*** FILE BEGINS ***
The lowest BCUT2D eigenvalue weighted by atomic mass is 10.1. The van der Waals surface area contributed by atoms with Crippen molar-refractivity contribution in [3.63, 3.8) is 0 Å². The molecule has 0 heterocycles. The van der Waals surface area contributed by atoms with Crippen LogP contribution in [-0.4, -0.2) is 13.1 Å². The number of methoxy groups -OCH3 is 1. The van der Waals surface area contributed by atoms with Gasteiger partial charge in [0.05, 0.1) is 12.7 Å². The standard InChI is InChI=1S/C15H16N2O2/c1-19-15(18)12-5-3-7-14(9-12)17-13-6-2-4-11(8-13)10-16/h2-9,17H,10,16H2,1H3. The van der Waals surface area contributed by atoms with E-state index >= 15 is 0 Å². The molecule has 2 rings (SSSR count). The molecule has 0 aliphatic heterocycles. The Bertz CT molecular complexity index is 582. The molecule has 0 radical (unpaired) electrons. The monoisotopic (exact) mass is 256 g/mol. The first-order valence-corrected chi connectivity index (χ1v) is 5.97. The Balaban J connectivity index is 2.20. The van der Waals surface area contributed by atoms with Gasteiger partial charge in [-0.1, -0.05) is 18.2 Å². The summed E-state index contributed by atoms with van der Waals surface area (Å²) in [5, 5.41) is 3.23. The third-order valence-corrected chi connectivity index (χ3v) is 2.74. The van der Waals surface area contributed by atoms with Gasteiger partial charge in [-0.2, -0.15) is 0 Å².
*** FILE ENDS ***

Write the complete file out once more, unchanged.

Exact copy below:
The lowest BCUT2D eigenvalue weighted by atomic mass is 10.1. The van der Waals surface area contributed by atoms with Crippen molar-refractivity contribution in [3.63, 3.8) is 0 Å². The molecule has 0 heterocycles. The van der Waals surface area contributed by atoms with Crippen LogP contribution in [-0.4, -0.2) is 13.1 Å². The number of methoxy groups -OCH3 is 1. The van der Waals surface area contributed by atoms with Gasteiger partial charge in [0.05, 0.1) is 12.7 Å². The standard InChI is InChI=1S/C15H16N2O2/c1-19-15(18)12-5-3-7-14(9-12)17-13-6-2-4-11(8-13)10-16/h2-9,17H,10,16H2,1H3. The van der Waals surface area contributed by atoms with E-state index >= 15 is 0 Å². The molecule has 2 rings (SSSR count). The molecule has 0 aliphatic heterocycles. The Bertz CT molecular complexity index is 582. The molecule has 0 radical (unpaired) electrons. The monoisotopic (exact) mass is 256 g/mol. The first-order valence-corrected chi connectivity index (χ1v) is 5.97. The Balaban J connectivity index is 2.20. The van der Waals surface area contributed by atoms with Gasteiger partial charge in [-0.1, -0.05) is 18.2 Å². The summed E-state index contributed by atoms with van der Waals surface area (Å²) in [5, 5.41) is 3.23. The third-order valence-corrected chi connectivity index (χ3v) is 2.74. The van der Waals surface area contributed by atoms with Gasteiger partial charge in [-0.2, -0.15) is 0 Å².